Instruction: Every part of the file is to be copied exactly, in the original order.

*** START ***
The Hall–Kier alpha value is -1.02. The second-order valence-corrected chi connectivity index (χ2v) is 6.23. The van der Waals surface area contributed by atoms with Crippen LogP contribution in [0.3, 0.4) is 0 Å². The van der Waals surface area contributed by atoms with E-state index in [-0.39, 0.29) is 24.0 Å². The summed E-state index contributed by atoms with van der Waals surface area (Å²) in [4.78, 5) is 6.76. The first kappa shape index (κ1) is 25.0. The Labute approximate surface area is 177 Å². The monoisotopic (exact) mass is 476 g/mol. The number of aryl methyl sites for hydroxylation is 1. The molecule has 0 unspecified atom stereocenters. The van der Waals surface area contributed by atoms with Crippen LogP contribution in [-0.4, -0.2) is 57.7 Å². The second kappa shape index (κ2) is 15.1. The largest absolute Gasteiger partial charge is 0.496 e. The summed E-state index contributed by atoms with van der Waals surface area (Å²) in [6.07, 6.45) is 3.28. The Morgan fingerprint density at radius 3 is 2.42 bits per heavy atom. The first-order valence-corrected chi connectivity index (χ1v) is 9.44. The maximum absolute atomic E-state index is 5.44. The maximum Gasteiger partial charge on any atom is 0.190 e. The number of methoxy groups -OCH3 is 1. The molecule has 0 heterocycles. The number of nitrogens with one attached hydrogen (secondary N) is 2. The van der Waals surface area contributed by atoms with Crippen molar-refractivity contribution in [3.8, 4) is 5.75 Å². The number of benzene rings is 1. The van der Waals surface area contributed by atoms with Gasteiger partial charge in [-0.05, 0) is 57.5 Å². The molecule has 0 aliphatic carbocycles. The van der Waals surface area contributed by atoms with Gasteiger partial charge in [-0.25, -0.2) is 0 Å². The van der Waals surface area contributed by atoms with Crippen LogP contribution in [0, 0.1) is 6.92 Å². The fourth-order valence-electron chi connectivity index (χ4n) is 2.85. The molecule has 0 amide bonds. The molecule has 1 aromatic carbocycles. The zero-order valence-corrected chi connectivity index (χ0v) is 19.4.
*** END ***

The Hall–Kier alpha value is -1.02. The second-order valence-corrected chi connectivity index (χ2v) is 6.23. The van der Waals surface area contributed by atoms with Crippen LogP contribution in [0.3, 0.4) is 0 Å². The van der Waals surface area contributed by atoms with E-state index in [-0.39, 0.29) is 24.0 Å². The summed E-state index contributed by atoms with van der Waals surface area (Å²) in [4.78, 5) is 6.76. The first kappa shape index (κ1) is 25.0. The Labute approximate surface area is 177 Å². The monoisotopic (exact) mass is 476 g/mol. The number of aryl methyl sites for hydroxylation is 1. The molecule has 0 unspecified atom stereocenters. The van der Waals surface area contributed by atoms with Crippen LogP contribution in [-0.4, -0.2) is 57.7 Å². The second kappa shape index (κ2) is 15.1. The largest absolute Gasteiger partial charge is 0.496 e. The summed E-state index contributed by atoms with van der Waals surface area (Å²) in [6.07, 6.45) is 3.28. The Morgan fingerprint density at radius 3 is 2.42 bits per heavy atom. The first-order valence-corrected chi connectivity index (χ1v) is 9.44. The maximum absolute atomic E-state index is 5.44. The maximum Gasteiger partial charge on any atom is 0.190 e. The number of methoxy groups -OCH3 is 1. The molecule has 0 heterocycles. The number of nitrogens with one attached hydrogen (secondary N) is 2. The van der Waals surface area contributed by atoms with Crippen molar-refractivity contribution in [3.8, 4) is 5.75 Å². The number of benzene rings is 1. The van der Waals surface area contributed by atoms with Gasteiger partial charge in [-0.05, 0) is 57.5 Å². The molecule has 0 aliphatic carbocycles. The van der Waals surface area contributed by atoms with Gasteiger partial charge in [-0.25, -0.2) is 0 Å². The van der Waals surface area contributed by atoms with Crippen LogP contribution in [0, 0.1) is 6.92 Å². The fourth-order valence-electron chi connectivity index (χ4n) is 2.85. The molecule has 0 amide bonds. The molecule has 1 aromatic carbocycles. The zero-order valence-corrected chi connectivity index (χ0v) is 19.4.